WDR Radio Interview, Dezember 2011

Das Klima verdüstert sich, Autorenbeitrag NZZ am Sonntag, November 2011

Der Wert der Eisbären, Tagblatt Interview, November 2011

Nur mit Verzicht funktioniert das nicht, Sonntagszeitung, November 2011

Die immer gleichen Verlierer, Sonntagszeitung, November 2011

Wie weiter mit dem Klimaschutz, DRS2 Kontext, November 2011

SF Tagesschau über CH2011

Teletop über CH2011 (ab 5min 30sec)

World Radio International über CH2011, September 2011

DRS Echo der Zeit über CH2011

Die Natur würde verrückt spielen, Tagesanzeiger, Juli 2011
Gibt es immer mehr Wetterkatastrophen?, Blick online, Februar 2011

Schöne Aussichten dank Klimawandel, Blick am Abend, Januar 2011

Menschen 2011 (Seite 3), Sonntagszeitung, Januar 2011

Click here for full list...

Selected recent publications

Robustness and uncertainties in the new CMIP5 climate model projections, Nature Climate Change 2012

Communication of the role of natural variability in future North American climate, Nature Climate Change Perspective 2012

Robust joint projections for humidity and temperature extremes, Nature Climate Change 2012

Anthropogenic and natural warming inferred from changes in Earth’s energy balance, Nature Geoscience 2011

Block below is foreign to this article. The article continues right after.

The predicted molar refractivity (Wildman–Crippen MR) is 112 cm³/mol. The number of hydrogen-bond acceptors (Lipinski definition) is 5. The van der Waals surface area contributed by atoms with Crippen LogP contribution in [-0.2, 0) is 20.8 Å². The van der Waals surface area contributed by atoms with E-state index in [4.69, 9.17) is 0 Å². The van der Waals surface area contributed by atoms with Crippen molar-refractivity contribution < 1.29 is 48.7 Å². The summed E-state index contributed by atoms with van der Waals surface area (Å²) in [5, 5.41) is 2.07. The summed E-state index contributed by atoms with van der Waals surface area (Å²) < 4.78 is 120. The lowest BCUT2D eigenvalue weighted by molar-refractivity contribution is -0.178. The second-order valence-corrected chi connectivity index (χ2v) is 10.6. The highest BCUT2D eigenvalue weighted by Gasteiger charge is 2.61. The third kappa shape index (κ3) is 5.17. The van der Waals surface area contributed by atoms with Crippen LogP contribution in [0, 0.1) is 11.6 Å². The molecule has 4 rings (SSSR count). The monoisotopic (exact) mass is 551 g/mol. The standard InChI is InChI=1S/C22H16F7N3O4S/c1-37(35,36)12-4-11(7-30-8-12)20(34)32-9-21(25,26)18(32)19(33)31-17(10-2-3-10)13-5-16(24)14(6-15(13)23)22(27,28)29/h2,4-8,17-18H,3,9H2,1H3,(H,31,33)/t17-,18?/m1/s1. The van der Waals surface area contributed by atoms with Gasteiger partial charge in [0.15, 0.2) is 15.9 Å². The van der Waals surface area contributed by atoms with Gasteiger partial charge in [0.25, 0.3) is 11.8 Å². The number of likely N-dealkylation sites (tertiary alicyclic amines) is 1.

Long-term climate implications of twenty-first century options for carbon dioxide emission mitigation, Nature Climate Change 2011

Climate model genealogy, GRL 2011

The end of model democracy?, Climatic Change 2010

Greenhouse-gas emission targets for limiting global warming to 2°C, Nature 2009

Irreversible climate change due to carbon dioxide emissions, PNAS 2009

Review climate sensitivity, Nature Geoscience 2008

Should we believe model predictions of future climate change?, Phil Trans Roy Soc 2008

Click here for full list...


Quick links

Main page Reto Knutti

Publications

Research

Presentation/Media


I use several climate models of different complexity, from intermediate complexity to general circulation models for my work. Below is a short summary on a few topics.

Process studies on the ocean thermohaline circulation

For my studies on the large-scale ocean thermohaline circulation, I use the Bern 2.5D Climate Model. This model is designed to study the role of the thermohaline circulation in the Earth climate system of the past, present and future. My early work focussed on the stability and dynamics of the thermohaline circulation on timescales of more than several decades and on spatial scales of more than a thousand kilometers. The simple parameterization of processes results in a computationally efficient climate model suitable for long-term integrations (up to millions of years) and large numbers of simulations not feasible with more complex models. This allows us to focus in detail on the mechanisms and processes of natural climate variability and on the potential anthropogenic climate change.

Probabilistic projections with very large model ensembles